How to Introduce New Traditions to Your Family

It can be hard to create family traditions in this busy modern world, but it isn't as difficult as you'd think.
It can be hard to create family traditions in this busy modern world, but it isn't as difficult as you'd think.
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In today's hectic world, family traditions are an important way to establish lasting bonds and create a sense of belonging. They're a wonderful way to keep those you love closer together and create warm memories that will last a lifetime.

Traditions can be as simple as serving a favorite birthday meal on a special plate or planning popcorn and a movie together every Friday night. Some families have established more elaborate traditions, like spending summers together at the beach, taking a family ski vacation during the winter holidays or tending a family garden.

Some traditions are rituals that are passed down from generation to generation, and help create a sense of unity and belonging among its members. Holiday traditions, such as carving a pumpkin at Halloween, leaving cookies for Santa on Christmas Eve, even hitting those early Black Friday sales the day after Thanksgiving, help make the occasion even more special and create wonderful memories.

While many family traditions are built around cultural and religious holidays, traditions can be built around everyday events or "just because." They can be serious and meaningful, such as lighting candles together to mark Hanukkah or other religious holiday, or simply going to weekly worship services together. They can also be lighthearted and fun, such as eating breakfast foods for dinner or scheduling an occasional day reserved for board games, movies and baking cookies.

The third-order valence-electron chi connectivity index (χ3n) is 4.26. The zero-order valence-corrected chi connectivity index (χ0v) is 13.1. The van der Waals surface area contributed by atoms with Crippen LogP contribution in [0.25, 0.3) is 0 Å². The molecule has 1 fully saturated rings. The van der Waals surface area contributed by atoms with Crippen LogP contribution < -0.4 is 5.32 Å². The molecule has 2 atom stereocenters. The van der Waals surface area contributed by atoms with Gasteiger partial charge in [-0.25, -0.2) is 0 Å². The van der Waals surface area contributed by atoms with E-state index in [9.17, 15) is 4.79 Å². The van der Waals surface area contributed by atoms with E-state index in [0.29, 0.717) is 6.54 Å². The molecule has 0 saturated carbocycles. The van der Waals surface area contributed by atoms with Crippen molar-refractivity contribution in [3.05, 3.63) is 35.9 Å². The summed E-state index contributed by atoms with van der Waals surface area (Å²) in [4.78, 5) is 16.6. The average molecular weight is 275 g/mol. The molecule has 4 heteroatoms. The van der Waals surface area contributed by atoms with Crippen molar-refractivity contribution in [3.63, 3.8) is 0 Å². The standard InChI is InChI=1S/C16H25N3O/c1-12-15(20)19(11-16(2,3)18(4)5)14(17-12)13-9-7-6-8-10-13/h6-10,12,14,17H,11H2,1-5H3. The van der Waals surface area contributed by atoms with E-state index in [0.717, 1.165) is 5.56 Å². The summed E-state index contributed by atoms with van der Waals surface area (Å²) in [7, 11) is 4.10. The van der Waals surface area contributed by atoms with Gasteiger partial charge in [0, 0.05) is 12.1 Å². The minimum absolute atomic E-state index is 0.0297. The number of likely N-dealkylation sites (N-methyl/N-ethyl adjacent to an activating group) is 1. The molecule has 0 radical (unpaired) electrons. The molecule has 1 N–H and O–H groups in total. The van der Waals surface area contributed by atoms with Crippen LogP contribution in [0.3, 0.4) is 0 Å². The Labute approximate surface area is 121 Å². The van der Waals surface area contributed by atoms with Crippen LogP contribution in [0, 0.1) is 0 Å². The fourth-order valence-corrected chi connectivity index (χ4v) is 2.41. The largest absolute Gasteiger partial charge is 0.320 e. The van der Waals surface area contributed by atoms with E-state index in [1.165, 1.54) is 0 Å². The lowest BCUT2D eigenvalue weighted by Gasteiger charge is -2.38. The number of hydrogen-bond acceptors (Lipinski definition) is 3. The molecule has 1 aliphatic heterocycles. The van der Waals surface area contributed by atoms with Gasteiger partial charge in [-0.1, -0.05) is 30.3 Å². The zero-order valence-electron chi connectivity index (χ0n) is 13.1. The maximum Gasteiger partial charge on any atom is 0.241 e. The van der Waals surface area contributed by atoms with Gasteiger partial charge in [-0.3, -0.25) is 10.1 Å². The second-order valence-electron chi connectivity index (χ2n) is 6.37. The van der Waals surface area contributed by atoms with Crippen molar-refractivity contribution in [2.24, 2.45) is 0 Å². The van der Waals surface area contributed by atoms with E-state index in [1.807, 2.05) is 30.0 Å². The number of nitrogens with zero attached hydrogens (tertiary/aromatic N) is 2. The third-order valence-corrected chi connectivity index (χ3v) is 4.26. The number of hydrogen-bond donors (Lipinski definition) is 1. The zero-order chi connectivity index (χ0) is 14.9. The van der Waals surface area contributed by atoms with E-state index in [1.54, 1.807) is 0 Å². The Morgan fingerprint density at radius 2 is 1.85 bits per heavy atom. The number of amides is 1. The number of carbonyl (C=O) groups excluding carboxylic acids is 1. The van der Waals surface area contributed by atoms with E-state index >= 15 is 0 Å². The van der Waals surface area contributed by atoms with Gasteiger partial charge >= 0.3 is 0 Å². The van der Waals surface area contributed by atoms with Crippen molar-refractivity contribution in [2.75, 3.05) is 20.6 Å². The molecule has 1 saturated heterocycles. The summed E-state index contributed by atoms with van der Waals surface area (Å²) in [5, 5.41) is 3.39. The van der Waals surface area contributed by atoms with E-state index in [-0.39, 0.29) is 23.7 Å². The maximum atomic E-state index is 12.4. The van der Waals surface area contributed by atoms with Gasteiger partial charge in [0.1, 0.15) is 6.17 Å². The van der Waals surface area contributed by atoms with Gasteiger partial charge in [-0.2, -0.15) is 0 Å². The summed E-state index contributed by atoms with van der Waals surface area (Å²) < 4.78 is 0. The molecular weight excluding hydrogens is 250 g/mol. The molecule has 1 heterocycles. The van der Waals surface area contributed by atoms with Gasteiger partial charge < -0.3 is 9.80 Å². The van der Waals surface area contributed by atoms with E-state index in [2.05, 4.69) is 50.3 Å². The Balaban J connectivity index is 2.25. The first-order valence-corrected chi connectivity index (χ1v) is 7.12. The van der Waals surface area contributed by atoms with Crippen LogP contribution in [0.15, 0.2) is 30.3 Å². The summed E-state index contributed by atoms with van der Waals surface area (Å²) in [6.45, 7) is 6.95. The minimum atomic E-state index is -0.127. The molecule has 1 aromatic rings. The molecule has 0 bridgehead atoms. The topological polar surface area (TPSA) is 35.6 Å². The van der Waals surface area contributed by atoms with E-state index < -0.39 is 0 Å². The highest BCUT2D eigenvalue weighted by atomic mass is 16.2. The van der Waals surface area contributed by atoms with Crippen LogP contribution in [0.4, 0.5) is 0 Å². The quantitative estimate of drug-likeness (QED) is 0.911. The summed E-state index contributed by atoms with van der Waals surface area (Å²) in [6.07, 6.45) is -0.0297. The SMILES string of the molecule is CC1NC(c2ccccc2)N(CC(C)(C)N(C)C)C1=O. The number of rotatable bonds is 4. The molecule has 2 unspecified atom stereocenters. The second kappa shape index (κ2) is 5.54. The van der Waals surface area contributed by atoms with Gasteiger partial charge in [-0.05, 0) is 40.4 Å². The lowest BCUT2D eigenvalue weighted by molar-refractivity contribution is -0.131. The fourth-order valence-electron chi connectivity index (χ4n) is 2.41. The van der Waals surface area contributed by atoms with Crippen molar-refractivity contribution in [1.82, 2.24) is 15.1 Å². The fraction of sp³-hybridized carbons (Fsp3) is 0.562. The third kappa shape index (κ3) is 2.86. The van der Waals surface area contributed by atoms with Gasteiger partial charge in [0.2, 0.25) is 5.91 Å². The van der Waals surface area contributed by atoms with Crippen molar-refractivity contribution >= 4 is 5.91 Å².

Counselors and child psychologists urge families to build their own traditions because they strengthen family bonds and help children feel safe and emotionally healthy. Traditions provide structure and offer continuity and safety in a climate of constant change, where families can look very different from home to home and extended families are spread apart over vast geographic areas [source: Creamer].

A study done at George Washington University's Family Research Center indicated that children benefit greatly from households with established rituals, even when problems like divorce or alcoholism arise. Activities like setting the table, sharing a meal together, or reading a book before bedtime helps strengthen the family bond. Daily rituals can even help family members resolve any issues as they working together in constructive situations [source: Dengel].

If your family doesn't have any traditions to call its own, it's never too late to begin. Read on to learn more about introducing new traditions to your family.